The Supreme Court in a significant judgment recently said it is unconstitutional to distinguish between married and unmarried women for allowing termination of pregnancy on certain exceptional grounds when the foetus is between 20-24 weeks.
The right to abortion has proved contentious globally after the United States Supreme Court overturned in June its landmark decision in Roe v Wade that had legalised the procedure in the US.
The Recent Case: The challenge to the provision was made in July by a 25-year-old unmarried woman who moved the court seeking an abortion after the Delhi High Court declined her plea. The woman’s case was that she wished to terminate her pregnancy as “her partner had refused to marry her at the last stage”.
She also argued that the continuation of the pregnancy would involve a risk of grave and immense injury to her mental health. However, the law allowed such change in circumstances only for “marital” relationships.
The Supreme Court, holding that the law had to be given a purposive interpretation, had allowed the petitioner to terminate her pregnancy in an interim order. However, the larger challenge to the law, which would benefit other women as well, was kept pending.
India’s law on abortion:
Section 312 of the Indian Penal Code, 1860, criminalizes voluntarily “causing miscarriage” even when the miscarriage is with the pregnant woman’s consent, except when the miscarriage is caused to save the woman’s life.
In 1971, The Medical Termination of Pregnancy Act (MTP Act)was introduced to “liberalize” access to abortion since the restrictive criminal provision was leading to women using unsafe and dangerous methods for termination of pregnancy.
Conservative Approach of the legislators: Parliamentary debates on the MTP Act reveal that legislators were concerned that a “liberal” abortion law would promote sexual promiscuity amongst women. Addressing this concern, the government, through its ministers, assured Parliament that “by far the greatest numbers of women who seek abortion are married.
The MTP Act allowed termination of pregnancy by a medical practitioner in two stages.
For termination of pregnancy up to 12 weeks from conception, the opinion of one doctor was required.
For pregnancies between 12 and 20 weeks old, the opinion of two doctors was required.
Later on, due to the expansion of the access to safe and legal abortion services on humanitarian and social grounds to ensure universal access to comprehensive care, certain amendments were introduced.
In 2021, Parliament amended the law and allowed for termination under the opinion of one doctor for pregnancies up to 20 weeks. For pregnancies between 20 and 24 weeks, the amended law requires the opinion of two doctors.
The Supreme Court’s interpretations:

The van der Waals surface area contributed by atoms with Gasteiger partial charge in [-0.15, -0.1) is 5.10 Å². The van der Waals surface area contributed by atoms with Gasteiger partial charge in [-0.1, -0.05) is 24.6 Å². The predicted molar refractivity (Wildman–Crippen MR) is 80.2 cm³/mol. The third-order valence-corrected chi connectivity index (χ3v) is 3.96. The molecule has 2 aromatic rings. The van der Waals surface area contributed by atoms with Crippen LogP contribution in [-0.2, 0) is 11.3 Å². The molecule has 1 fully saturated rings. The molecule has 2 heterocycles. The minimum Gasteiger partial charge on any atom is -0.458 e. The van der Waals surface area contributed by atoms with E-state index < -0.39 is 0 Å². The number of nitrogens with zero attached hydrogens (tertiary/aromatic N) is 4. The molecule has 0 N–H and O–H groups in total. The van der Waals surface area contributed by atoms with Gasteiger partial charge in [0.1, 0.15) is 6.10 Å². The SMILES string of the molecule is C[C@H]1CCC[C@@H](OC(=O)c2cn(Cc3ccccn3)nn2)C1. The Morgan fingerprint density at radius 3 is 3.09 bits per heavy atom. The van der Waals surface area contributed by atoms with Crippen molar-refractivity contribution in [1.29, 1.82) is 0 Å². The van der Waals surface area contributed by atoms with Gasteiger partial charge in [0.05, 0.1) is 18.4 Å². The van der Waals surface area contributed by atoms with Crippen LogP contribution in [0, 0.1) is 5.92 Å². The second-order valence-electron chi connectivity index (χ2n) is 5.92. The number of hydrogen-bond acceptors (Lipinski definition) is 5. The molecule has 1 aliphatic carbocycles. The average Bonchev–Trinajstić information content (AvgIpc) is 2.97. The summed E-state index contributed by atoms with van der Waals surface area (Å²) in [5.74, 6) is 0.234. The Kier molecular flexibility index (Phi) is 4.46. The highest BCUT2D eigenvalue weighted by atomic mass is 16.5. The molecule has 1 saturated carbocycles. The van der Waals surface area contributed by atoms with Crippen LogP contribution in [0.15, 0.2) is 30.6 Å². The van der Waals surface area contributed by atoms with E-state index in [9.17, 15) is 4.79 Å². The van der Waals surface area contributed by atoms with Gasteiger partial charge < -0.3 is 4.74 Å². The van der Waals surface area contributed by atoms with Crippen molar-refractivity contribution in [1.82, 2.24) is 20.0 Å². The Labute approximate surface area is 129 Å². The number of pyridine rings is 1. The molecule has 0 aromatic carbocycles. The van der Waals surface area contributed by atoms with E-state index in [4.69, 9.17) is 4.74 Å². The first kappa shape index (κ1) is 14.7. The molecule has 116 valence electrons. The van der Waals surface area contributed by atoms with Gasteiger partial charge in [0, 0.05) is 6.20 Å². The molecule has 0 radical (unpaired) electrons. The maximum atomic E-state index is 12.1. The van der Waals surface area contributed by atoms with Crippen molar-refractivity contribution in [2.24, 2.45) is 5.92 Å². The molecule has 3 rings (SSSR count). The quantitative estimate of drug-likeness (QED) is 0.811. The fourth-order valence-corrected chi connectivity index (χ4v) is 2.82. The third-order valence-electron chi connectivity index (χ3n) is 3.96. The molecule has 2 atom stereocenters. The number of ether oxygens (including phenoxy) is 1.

SC framed the interpretation of Rule 3B of the Medical Termination of Pregnancy Rules, 2003, as per which only some categories of women are allowed to seek termination of pregnancy between 20-24 weeks under certain extraordinary circumstances.
For pregnancies between 20-24 weeks, Section 3B of the Rules under the MTP Act lists seven categories of women:
survivors of sexual assault or rape or incest;
change of marital status during the on-going pregnancy (widowhood and divorce);
women with physical disabilities (major disability as per criteria laid down under the Rights of Persons with Disabilities Act, 2016);
mentally ill women including mental retardation;
the foetal malformation that has substantial risk of being incompatible with life or if the child is born it may suffer from such physical or mental abnormalities to be seriously handicapped; and
women with pregnancy in humanitarian settings or disaster or emergency situations as may be declared by the Government.”
The court stated that the whole Rule 3B(c) cannot be read in isolation but has to be read together with other sub-clauses under 3B.
When other sub-clauses do not distinguish between married or unmarried women, for example survivors of sexual assault, minors, etc., only 3B(c) cannot exclude unmarried women, the court held.
Effects of the Judgement:
The court’s “purposive interpretation” states that the common thread in Rule 3B is “a change in a woman’s material circumstance”.
While the ruling recognises the right of unmarried women, it leaves the enforcement of the right to be decided on a case-to-case basis.
It is not possible for either the legislature or the courts to list each of the potential events which would qualify as a change of material circumstances.
Suffice it to say that each case must be tested against this standard with due regard to the unique facts and circumstances that a pregnant woman finds herself in.